Book review: Imagine Me Gone

I have mixed feelings about this book – on one hand, it deals with the important issue of mental illness and helps readers gain a better understanding of the struggles people with mental illness endure.  On the other hand, it shows a lot of what goes wrong with the treatment of mental illness, but little of what is right about helping someone with  mental illness.  This is evident in John’s (the father) life and in Michael’s (the son’s) life.

The book first takes us through John’s mental illness.  John struggles with a debilitating illness where he is fine and then everything gets to be too much and he completely shuts down.  During those times, he has to be institutionalized and undergoes shock treatments.  John’s mom is in denial and doesn’t visit him in the institution, lest she is forced to admit that her son is less than perfect.  Because of this, readers can infer that John received no help outside of when he was institutionalized for his mental illness.  John goes through a long period of functioning after getting married and having children – so long that his children do not even know that he has a mental illness – but inevitably and tragically, his mental illness resurfaces.  At these times, his wife, Margaret, does her best to be supportive, but the book is brutally honest.  While Margaret never abandons John, her impatience eventually shows.  She is able to understand that John isn’t capable of functioning when his mental illness takes over, but is unable to understand the illness or how to help John during these times.  John’s story shows readers what happens when there is little to no help for those with mental illness.

Michael, their son, also has a mental illness.  Unlike his father’s illness, Michael’s mental illness deals with anxiety.  He talks himself into a frenzy and there is little anyone can do to talk him out of it, as evidenced by the conversations he has with his sister, Celia.  Celia, being a psychologist, has a better understanding of how to deal with Michael than their other sibling, Alec.  For most of the novel, Alec lives his life and more or less ignores Michael.  Margaret does her best to help her Michael, mostly through financial aid.  Michael seeks help professionally for his mental illness, but unfortunately, the first therapist that he sees uses medication as his primary treatment instead of therapy or other alternatives.  The anti-anxiety medications work for a limited time, but the effects eventually wear off and Michael has to seek a higher dose or a different type of medication.  He goes from one therapist to the next, looking for someone willing to prescribe him medication.  The novel doesn’t say that medications to treat mental illness are bad, but it does say that they are not the panacea and can have dire consequences when overused.  Alec, while he cares for his brother, is concerned that Margaret is spending her limited income to support Michael.  Alec’s life comes together – he becomes involved in a committed relationship – and starts to feel guilty that his brother doesn’t have this.  He decides to commit to helping Michael kick the medication habit by staying with Michael in a cabin they used to visit as children.  At first, things seem to be going according to Alec’s plan – Michael is weaned off most of the medication and his memories start to come back.  He is talking the way Alec remembered his brother being when they were younger.  However, there is a limit to Michael’s progress.  He develops insomnia and begs Alec to give him some of his pills back, but Alec chooses to ignore Michael’s pleas for medication.  Alec’s well-intentioned actions show how little people, even ones who care about those with mental illness, understand the nature of the illness.  Alec’s extreme withdrawal of medications implies that Michael can overcome his mental illness with sheer will – he doesn’t need any medication.  This is not a solution any more than the over subscribing of medications is a solution.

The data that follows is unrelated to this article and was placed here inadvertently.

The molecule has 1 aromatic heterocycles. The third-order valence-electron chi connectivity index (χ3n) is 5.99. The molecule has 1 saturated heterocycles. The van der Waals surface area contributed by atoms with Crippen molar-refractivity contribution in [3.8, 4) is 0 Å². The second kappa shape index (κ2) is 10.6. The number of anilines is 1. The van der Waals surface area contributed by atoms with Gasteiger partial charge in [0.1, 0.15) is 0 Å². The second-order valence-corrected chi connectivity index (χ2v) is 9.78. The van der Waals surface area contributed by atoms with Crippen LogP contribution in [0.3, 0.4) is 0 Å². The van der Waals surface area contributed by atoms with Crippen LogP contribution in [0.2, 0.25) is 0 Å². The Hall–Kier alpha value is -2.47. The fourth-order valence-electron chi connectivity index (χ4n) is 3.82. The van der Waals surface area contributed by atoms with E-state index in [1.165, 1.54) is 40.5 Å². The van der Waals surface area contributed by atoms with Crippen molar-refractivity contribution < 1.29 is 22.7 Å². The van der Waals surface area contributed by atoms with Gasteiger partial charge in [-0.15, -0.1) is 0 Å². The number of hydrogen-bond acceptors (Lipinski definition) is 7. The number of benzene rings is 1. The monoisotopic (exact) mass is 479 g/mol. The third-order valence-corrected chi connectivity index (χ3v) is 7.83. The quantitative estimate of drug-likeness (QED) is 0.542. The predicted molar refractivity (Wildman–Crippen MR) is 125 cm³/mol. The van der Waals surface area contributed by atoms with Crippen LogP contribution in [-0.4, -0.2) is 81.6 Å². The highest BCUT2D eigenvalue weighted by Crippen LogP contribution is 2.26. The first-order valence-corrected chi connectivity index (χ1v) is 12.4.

This book is well written and thought provoking.  Again, my only criticism is that I wish it had somehow introduced some successful coping mechanisms for people with mental illness and their families.

Disclaimer: I received a review copy of this ebook through NetGalley.

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